Remember meForgot password?
    Log in with Twitter

How exercise alters DNA uncovered

By Kathleen Blanchard     Aug 1, 2013 in Health
We know exercise is good for weight loss, but now researchers know even more about how it alters DNA to stave off obesity by changing the way we store fat.
A study finding published in the journal PLoS Genetics earlier this month was the first to show exercise alters DNA methylation related to fat storage. But there is more to the story about how lifestyle choices can change our genes to help stave off and even reverse disease.
The finding adds to a growing body of knowledge about epigenetics that show though we can't change our DNA we can change the way our genes are expressed to fight disease.
Dr. Dean Ornish, author of "Reversing Heart Disease" pioneered studies showing changes in diet and lifestyle are powerful tools for staving off and even reversing disease because of the way those choices affect our DNA.
DNA methylation is what switches our genes on and off. When DNA is methylated our genes are switched off, meaning they are no longer in control. The result is that we become more vulnerable to disease from transcription factors that can turn normal cells into cancer as an example.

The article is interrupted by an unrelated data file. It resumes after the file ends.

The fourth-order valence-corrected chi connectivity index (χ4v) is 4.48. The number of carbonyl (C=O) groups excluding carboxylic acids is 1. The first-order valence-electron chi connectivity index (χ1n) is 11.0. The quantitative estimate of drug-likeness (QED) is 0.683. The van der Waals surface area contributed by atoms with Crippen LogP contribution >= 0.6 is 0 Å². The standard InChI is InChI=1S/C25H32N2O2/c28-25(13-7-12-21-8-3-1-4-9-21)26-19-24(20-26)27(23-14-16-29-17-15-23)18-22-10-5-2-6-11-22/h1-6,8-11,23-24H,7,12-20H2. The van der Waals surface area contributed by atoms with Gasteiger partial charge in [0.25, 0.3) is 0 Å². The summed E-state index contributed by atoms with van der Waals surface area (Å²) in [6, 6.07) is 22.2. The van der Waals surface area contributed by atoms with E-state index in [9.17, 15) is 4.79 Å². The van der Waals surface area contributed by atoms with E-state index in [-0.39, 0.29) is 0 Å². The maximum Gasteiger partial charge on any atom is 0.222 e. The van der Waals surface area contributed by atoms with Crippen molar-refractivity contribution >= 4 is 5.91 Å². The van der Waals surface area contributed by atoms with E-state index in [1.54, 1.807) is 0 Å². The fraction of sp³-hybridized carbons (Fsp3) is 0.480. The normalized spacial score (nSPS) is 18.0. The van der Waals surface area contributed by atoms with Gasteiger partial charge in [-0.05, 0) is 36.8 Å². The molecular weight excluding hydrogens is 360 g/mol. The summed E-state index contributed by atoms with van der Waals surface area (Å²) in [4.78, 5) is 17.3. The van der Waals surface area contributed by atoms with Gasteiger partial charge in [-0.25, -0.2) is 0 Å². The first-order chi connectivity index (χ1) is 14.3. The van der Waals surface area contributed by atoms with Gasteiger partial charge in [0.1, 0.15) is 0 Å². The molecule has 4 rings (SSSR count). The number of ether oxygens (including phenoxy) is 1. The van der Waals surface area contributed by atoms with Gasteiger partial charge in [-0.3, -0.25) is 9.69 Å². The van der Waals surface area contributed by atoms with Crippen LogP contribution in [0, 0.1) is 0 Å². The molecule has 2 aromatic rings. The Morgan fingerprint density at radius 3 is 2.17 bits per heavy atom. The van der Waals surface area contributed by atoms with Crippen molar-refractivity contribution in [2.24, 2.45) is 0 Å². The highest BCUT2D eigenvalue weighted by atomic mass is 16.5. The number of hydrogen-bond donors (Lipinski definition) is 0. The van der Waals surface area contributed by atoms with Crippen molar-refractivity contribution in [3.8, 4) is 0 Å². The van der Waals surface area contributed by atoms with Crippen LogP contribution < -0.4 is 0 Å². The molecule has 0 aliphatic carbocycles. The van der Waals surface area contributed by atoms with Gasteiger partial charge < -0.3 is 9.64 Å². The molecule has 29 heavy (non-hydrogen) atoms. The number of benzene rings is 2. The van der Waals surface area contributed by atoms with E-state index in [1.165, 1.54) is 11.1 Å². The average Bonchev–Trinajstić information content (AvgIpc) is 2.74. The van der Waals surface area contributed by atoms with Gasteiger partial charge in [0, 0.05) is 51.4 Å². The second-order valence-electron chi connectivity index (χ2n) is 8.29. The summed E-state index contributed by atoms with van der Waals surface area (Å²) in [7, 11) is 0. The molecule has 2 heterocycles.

Researchers at Lund University Diabetes Centre who conducted the study enrolled overweight men that were previously sedentary in an exercise program that the men ended up attending 1.8 times a week. The plan was attendance three Latimes a week however.
The men's average age was 35 and all were healthy. The study is the first to map DNA methylation and fat storage related to exercise.
The researchers analyzed 480,000 of the men's genomes after a period of six-months of spinning and aerobics classes.
The finding revealed changes in 7,000 of the men's genes that also affect risk of type-2 diabetes in addition to obesity.
The men were able to shed pounds, reduce their waist circumference and lower their cholesterol profiles.
Genes showing the greatest changes in methylation were those that affect fat storage and risk of obesity and diabetes.
Last year a study published in the journal Nature also revealed a single session of cycling altered gene expression in ways that can affect metabolism.
Tina Rönn, Associate Researcher at Lund said in a press release earlier this month that "... altered DNA methylation as a result of physical activity could be one of the mechanisms of how these genes affect the risk of disease."
Mapping DNA methylation in fat cells has never before been studied, Rönn explained.
We are learning more about how our behaviors directly affect our gene to lead to better health.
Now we are learning that exercise especially, even a single bout, alters our genes in ways that can help prevent disease through DNA demethylation. Diet, the way we think and the way we perceive our environment are also powerful tools that can alter our DNA to help us live longer and healthier lives.
More about Exercise, DNA methylation, Dna, Studies, Epigenetics